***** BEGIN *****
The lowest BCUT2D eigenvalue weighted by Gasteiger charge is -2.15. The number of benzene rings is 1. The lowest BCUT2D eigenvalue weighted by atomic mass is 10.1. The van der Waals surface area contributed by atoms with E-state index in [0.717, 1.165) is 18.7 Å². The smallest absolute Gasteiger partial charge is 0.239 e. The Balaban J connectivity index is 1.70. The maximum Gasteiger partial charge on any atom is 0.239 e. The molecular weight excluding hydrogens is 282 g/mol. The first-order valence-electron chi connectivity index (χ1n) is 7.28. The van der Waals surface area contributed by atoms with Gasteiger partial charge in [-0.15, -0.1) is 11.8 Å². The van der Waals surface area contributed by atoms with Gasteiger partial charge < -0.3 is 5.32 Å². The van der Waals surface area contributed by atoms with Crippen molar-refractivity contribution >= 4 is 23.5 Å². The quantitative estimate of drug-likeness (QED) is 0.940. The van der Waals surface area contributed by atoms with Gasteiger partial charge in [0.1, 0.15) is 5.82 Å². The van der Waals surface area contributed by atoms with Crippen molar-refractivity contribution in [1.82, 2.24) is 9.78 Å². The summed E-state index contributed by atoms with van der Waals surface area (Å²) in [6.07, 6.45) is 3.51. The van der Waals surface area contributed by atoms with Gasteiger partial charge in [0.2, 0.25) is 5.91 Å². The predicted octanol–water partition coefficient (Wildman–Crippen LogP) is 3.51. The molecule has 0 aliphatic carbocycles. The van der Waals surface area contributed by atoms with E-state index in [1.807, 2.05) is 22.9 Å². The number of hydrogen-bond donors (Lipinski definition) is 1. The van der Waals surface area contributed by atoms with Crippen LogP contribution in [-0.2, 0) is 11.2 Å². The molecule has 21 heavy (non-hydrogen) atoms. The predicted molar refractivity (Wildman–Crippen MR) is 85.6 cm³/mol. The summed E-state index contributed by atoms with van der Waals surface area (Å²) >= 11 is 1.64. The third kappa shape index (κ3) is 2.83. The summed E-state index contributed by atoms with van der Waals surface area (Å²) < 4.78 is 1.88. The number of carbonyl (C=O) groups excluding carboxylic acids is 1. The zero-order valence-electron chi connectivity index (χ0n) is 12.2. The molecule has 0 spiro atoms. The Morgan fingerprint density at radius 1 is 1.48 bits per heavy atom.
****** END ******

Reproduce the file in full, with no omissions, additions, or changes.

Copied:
The lowest BCUT2D eigenvalue weighted by Gasteiger charge is -2.15. The number of benzene rings is 1. The lowest BCUT2D eigenvalue weighted by atomic mass is 10.1. The van der Waals surface area contributed by atoms with E-state index in [0.717, 1.165) is 18.7 Å². The smallest absolute Gasteiger partial charge is 0.239 e. The Balaban J connectivity index is 1.70. The maximum Gasteiger partial charge on any atom is 0.239 e. The molecular weight excluding hydrogens is 282 g/mol. The first-order valence-electron chi connectivity index (χ1n) is 7.28. The van der Waals surface area contributed by atoms with Gasteiger partial charge in [-0.15, -0.1) is 11.8 Å². The van der Waals surface area contributed by atoms with Gasteiger partial charge < -0.3 is 5.32 Å². The van der Waals surface area contributed by atoms with Crippen molar-refractivity contribution >= 4 is 23.5 Å². The quantitative estimate of drug-likeness (QED) is 0.940. The van der Waals surface area contributed by atoms with Gasteiger partial charge in [0.1, 0.15) is 5.82 Å². The van der Waals surface area contributed by atoms with Crippen molar-refractivity contribution in [1.82, 2.24) is 9.78 Å². The summed E-state index contributed by atoms with van der Waals surface area (Å²) in [6.07, 6.45) is 3.51. The van der Waals surface area contributed by atoms with Gasteiger partial charge in [0.2, 0.25) is 5.91 Å². The predicted octanol–water partition coefficient (Wildman–Crippen LogP) is 3.51. The molecule has 0 aliphatic carbocycles. The van der Waals surface area contributed by atoms with E-state index in [1.807, 2.05) is 22.9 Å². The number of hydrogen-bond donors (Lipinski definition) is 1. The van der Waals surface area contributed by atoms with Crippen LogP contribution in [-0.2, 0) is 11.2 Å². The molecule has 21 heavy (non-hydrogen) atoms. The predicted molar refractivity (Wildman–Crippen MR) is 85.6 cm³/mol. The summed E-state index contributed by atoms with van der Waals surface area (Å²) >= 11 is 1.64. The third kappa shape index (κ3) is 2.83. The summed E-state index contributed by atoms with van der Waals surface area (Å²) < 4.78 is 1.88. The number of carbonyl (C=O) groups excluding carboxylic acids is 1. The zero-order valence-electron chi connectivity index (χ0n) is 12.2. The molecule has 0 spiro atoms. The Morgan fingerprint density at radius 1 is 1.48 bits per heavy atom.